—ll. 1-17: about his "Slovak" grandparents leaving the "sickness[!], / the old Empires of Europe" for a new land, epitomized by that "tall woman, green / as dreams of forests and meadows" . . . (What is this "sickness"? Who/what is the "woman"?)
—ll. 18-27: the CONTRAST (cf. Hogan's poem "The Truth Is"): "Another voice speaks / of native lands"—"Lands invaded / when the earth became owned, "Lands of those with . . . knowledge of the seasons / in their veins." (What cultural contrasts are implied here?)

Adrian C. Louis: "Degrees of Hydrophobia"

(from Among the Dog Eaters, 1992)

    –controlling metaphor of the canine as the wild, the savage, who "stains all the rugs of the world" . . . irony of the Alexie epigraph & Louis's own situation, teaching the "language of the enemy" . . . "slapstick" humor: "Coyote is simply a dog without Alpo"; "the Redskins won!" . . . serious/"spiritual" finale (end of section III, section IV)—and again, the conflation of Native and canine: conjuring "a time long ago / when words had meaning / when language had value / when both men and dogs / were strong silent hunters" (4.7-11).

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 TH, Feb. 21st::
Tiffany Midge: "Written in Blood"

(from Outlaws, Renegades and Saints, 1996)

    **** A tour de force based on the tensions/ironies of the "two worlds": Midge claims/wants to be writing a poem of Native outrage about the slaughter at Wounded Knee (stanza 2), but she must use the "language of the enemy"—including "his" thesaurus! This reference work has "betrayed" her because she finds, as synonyms for "murder[er]"—"savage, Apache, redskin" (212). (Okay, it was a 1961 edition, to be sure!)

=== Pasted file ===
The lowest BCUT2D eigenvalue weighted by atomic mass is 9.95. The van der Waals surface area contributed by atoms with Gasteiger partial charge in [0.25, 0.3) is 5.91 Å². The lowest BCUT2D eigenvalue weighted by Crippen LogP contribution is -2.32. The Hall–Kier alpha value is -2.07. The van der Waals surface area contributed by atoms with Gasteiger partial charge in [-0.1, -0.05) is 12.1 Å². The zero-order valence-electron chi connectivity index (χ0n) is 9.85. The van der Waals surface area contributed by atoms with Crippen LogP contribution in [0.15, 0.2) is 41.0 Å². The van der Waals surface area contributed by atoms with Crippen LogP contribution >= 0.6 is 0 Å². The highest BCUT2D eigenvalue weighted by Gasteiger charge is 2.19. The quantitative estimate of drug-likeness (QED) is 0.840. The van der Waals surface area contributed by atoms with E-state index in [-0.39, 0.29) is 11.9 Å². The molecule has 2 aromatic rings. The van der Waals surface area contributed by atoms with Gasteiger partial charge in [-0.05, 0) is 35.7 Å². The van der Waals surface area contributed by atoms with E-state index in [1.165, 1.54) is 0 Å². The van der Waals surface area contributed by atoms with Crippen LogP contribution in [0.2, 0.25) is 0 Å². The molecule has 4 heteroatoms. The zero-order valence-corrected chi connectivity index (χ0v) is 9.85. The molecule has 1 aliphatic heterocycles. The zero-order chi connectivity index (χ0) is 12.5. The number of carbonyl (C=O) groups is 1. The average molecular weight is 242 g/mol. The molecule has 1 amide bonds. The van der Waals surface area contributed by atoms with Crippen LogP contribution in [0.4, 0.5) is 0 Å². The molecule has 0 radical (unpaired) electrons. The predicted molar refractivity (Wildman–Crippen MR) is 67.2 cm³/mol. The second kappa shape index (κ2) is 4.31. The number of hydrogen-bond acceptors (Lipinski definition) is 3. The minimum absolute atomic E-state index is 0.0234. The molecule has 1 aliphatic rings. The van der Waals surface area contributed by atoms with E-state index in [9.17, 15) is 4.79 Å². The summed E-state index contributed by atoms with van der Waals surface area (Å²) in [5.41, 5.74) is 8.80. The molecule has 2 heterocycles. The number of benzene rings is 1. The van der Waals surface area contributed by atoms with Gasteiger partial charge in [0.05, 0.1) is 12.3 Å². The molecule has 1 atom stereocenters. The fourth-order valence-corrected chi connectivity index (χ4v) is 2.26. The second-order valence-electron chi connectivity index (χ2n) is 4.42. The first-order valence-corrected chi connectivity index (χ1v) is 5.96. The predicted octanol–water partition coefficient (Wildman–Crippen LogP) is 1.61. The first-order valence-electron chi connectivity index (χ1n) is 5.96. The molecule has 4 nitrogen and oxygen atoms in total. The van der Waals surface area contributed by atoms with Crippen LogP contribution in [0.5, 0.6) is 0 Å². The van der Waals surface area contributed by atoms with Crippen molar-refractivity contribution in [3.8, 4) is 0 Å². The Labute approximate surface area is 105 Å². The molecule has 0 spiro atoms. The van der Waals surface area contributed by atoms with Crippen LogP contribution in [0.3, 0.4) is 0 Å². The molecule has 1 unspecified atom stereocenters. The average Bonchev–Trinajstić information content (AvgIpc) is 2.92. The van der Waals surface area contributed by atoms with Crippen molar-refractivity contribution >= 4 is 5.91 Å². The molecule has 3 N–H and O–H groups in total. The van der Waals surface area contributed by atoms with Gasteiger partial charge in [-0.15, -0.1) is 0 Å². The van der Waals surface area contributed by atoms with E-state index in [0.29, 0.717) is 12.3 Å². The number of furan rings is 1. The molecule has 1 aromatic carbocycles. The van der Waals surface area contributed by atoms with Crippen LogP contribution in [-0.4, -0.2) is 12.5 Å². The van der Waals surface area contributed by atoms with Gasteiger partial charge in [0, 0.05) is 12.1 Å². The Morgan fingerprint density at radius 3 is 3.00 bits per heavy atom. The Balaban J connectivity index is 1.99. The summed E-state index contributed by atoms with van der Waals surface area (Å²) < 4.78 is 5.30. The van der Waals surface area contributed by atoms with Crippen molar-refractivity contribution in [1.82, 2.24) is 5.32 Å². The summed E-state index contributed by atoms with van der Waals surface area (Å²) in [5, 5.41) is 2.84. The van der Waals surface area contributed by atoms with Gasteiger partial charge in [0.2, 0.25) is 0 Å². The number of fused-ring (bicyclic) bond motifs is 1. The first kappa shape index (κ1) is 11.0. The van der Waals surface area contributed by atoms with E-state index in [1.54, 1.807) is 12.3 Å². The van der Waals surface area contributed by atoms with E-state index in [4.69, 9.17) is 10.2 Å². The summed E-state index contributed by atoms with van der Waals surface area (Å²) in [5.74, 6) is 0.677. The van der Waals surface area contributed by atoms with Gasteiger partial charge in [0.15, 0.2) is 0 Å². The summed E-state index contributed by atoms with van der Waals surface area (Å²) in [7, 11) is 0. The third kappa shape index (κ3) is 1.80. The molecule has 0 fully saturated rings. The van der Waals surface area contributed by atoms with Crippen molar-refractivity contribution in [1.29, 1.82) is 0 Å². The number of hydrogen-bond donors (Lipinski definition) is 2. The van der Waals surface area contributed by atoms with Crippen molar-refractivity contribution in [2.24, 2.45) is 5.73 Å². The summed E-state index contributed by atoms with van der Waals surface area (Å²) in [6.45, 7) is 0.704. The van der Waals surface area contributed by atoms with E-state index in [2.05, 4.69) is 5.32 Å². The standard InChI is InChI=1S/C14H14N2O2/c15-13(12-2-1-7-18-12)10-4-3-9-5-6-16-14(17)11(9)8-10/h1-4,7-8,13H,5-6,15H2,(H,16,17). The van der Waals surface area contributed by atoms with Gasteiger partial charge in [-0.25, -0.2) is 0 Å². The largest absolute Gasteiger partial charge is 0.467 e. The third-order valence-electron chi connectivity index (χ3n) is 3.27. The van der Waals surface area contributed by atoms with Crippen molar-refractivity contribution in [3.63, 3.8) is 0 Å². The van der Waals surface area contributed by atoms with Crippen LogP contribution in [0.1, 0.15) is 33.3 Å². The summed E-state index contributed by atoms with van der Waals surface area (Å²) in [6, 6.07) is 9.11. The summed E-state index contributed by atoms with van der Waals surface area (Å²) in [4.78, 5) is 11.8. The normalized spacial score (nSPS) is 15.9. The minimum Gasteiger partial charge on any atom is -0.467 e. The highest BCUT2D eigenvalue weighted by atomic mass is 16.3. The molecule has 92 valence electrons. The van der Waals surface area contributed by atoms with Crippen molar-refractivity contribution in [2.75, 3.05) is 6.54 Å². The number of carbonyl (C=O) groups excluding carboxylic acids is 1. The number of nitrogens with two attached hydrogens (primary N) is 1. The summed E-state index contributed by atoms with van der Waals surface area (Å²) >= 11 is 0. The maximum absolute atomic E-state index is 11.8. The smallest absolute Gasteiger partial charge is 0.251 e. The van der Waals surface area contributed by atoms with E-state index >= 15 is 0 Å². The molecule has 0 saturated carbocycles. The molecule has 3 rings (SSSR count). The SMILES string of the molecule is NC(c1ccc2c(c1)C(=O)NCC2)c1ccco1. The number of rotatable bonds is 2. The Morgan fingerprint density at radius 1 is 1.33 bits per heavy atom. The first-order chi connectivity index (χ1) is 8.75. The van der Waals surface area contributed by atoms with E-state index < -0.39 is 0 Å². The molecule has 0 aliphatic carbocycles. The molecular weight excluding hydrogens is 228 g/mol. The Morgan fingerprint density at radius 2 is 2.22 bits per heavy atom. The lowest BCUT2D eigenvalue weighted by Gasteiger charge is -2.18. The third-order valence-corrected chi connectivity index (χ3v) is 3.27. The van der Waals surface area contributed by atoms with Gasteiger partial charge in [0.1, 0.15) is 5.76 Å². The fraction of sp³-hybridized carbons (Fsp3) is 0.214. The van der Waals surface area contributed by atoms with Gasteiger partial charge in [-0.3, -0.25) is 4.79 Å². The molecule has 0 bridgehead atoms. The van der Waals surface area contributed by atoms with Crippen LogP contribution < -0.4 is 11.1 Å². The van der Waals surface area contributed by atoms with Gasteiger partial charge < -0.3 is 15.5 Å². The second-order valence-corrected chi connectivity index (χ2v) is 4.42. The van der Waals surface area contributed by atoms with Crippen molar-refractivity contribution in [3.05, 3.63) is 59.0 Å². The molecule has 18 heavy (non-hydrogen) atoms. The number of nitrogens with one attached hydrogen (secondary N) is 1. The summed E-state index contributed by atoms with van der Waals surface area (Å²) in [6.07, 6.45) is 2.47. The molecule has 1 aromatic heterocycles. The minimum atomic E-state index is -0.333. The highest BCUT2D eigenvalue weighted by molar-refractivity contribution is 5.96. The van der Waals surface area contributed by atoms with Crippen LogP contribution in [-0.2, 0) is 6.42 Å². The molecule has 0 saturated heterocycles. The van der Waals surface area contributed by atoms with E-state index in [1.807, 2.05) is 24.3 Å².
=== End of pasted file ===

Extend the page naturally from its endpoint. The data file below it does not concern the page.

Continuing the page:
—strophe 1: what does she mean in confessing a "crime" of "meta-innuendo"?
    —st. 2-4: the "why" of her thesaurus/poetry efforts ("three-hundred" dead—guess what event she's referring to!)
    —st. 3: "language of the enemy" = a buzz-phrase, now, of course, from Alexie, Harjo, et al.
    —st. 5-7: but she admits to having "failed"—"betrayed" by a language itself that includes such "synonyms for murder" as "savage, Apache, redskin."

Sherman Alexie: "Indian Education" (The Toughest Indian in the World 35-56)
—(Socio-economic) CLASS—
The title (35) pretty much states the "theme" of the story, that sometimes (or maybe more often than not)—in terms of the intersectionalities of race, class, & gender—CLASS overrides ethnicity.
As in several other stories this semester (often set in the 19th century!), the ostentatious sociality of the upper-class lifestyle is fairly nauseating—to me, anyway! The first two years of Edgar & Susan's marriage consist of "thirty-seven cocktail parties, eighteen weddings, one divorce, seven Christmas parties, two New Year's Eve parties, three New Year's Day parties, nine birthday parties . . . six opera performances, nine literary readings[!], twelve museum openings, one museum closing, three ballets . . . one spouse-swapping party . . . and thirty-two films" (42).
—Alexie: Master of Humorous Dialogue/Clever BANTER—
The initial interchange between Edgar Joseph (Eagle Runner!) and his future wife Susan is one of the most notably hilarious examples of Alexie's talent in this regard, especially the deadpan exchange about her one bad eye (36-37).
—INDIAN Ethnicity/Identity I—
Alexie humorously points out a common "racial" fact in American culture, that minority group members often have an inferiority complex when it comes to the dominant "race": Edgar's habit is to have relatively low standards and thus to pursue "the tenth most attractive white woman in the room" (37)! And WHY a white woman? In much of Alexie's fiction, there is the ubiquitous Indian male who has a "thing" for white women. (I'd explain this, in part, as the result of internalized racism.)
Speaking of internalized racism, EJ's own mother seems ashamed of her indigenous blood: "When asked, my mother told white people she was Spanish, not Mexican, not Hispanic, not Chicana, and certainly not Spokane Indian with a little Aztec thrown in for spice, even though she was all of these things" (40).